In the past year, I’ve heard from two friends who were disappointed in me because I didn’t meet their expectations or show up in the ways that they wanted me to. In one case, the friendship was already fading and I took the opportunity to own up and disengage. The other friend’s accusations were harder to hear and laced with anger, but I mustered compassion for the fact that she was going through an incredibly difficult time.
Both incidents led me to some introspection and the awareness that I do try to be there for people I care about, not to mention occasional strangers in need, even if my actions sometimes fall short.
But the lessons didn’t stop there.
A few days after the most upsetting conversation, I read a passage from author Wayne Dyer that reads, “Instead of judging others as people who ought to be behaving in certain ways, see them as reflecting a part of you, and ask yourself what it is you are ready to learn from them.”
And there it was. My friends were holding up a big ol’ mirror to me, and it reflected something I didn’t want to see: my own tendency to be hard on people when they fail to meet my expectations.
I used to be a champion grudge holder, and I still harbor resentments against a few key players in my life. I’m always praying for guidance with those, and hoping for a shift. The good news is that when new resentments crop up, I catch them pretty quickly, recalling the Buddha’s message that we only hurt ourselves when we hold on to those things.
Indeed. All the energy that I expend being judge and jury against my perceived wrongdoers (from the person who never returned my e-mails to those who’ve rejected my precious friendship, ignored my invitations or let me down) is energy that I’m taking away from my own life. It keeps me in a very unattractive state of victimhood, too, which is rarely a source of inspired action or healthy connections.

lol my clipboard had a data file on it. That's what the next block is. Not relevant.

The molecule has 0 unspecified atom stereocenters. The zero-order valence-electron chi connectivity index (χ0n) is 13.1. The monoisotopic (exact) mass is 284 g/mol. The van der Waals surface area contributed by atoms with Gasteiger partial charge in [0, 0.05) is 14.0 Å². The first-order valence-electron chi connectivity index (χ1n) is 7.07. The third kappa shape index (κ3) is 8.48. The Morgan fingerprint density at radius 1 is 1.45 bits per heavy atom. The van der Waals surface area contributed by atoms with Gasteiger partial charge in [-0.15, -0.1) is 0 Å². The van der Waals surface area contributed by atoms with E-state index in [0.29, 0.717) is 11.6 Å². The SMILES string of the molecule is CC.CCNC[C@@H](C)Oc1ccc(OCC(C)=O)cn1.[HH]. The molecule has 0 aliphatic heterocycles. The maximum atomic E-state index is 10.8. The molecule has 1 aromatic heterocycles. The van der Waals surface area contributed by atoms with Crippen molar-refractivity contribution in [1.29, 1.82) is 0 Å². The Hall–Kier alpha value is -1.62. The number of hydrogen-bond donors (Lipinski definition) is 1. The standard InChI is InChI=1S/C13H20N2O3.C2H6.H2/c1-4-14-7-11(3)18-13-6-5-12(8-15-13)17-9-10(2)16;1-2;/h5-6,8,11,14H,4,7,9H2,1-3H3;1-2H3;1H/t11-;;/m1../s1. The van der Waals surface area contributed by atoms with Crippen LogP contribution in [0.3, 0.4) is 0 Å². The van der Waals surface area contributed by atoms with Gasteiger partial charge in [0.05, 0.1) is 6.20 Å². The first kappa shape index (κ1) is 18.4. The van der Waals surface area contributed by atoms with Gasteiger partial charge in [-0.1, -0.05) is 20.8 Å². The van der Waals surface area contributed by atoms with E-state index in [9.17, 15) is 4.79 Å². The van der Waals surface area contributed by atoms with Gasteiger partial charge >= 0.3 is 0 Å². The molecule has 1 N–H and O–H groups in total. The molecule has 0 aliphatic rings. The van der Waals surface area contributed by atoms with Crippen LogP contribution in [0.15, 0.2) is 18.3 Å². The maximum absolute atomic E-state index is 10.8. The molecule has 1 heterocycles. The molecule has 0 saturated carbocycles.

So lately I’m playing with this notion: What if we’re all doing the best we can with what we know and the conditions of our lives? Walking around with that kind of assumption, I’d certainly cut a lot more people a lot more slack, starting with my husband.
Since arriving in the United States to start a new life with me, my husband has faced innumerable challenges, not to mention serious slights and heartbreaks as a proud, black African immigrant trying to make his way in this culture. Add to these stressors a wife who tends to point out his shortcomings (for his own good, of course), and you’ve got a man who’s often behind the eight ball. One of his favorite mantras is “I’m doing the best I can.”
Several months ago, I attended a workshop for women who want to have more satisfying relationships with men. We learned a lot about winning strategies for dealing with the opposite sex from our female instructor, but the most poignant moment came at the end of the workshop, when we heard from a panel of real, live men. The final question to these brave guys was, “If you had a megaphone, what message would you shout for all women to hear?” One answer that pierced my heart came from a white, successful, upper-middle class man going through a divorce: “I’m doing the best that I can!”
The demands of our modern culture can overwhelm us at times, and we’re all doing our best to keep up. Last summer, I got annoyed with a girlfriend who hadn’t replied to my several calls. When she finally did, I learned that she’d been grappling with a cancer diagnosis. I once got testy with a student who showed up chronically late for my classes, only to learn that her husband, the babysitter, was coming home chronically late from work on the one night that my student had to herself. I’m humbled by these kinds of revelations.
Like death and taxes, disappointment in relationships is 100 percent guaranteed in this life. It’s what we do in response that matters. If we want forgiveness, compassion, and understanding, we have to give it. I suggest starting with ourselves, because most of us are the least forgiving there. And I know that when I cut myself slack for my own human failings, I see others through a kinder, gentler lens.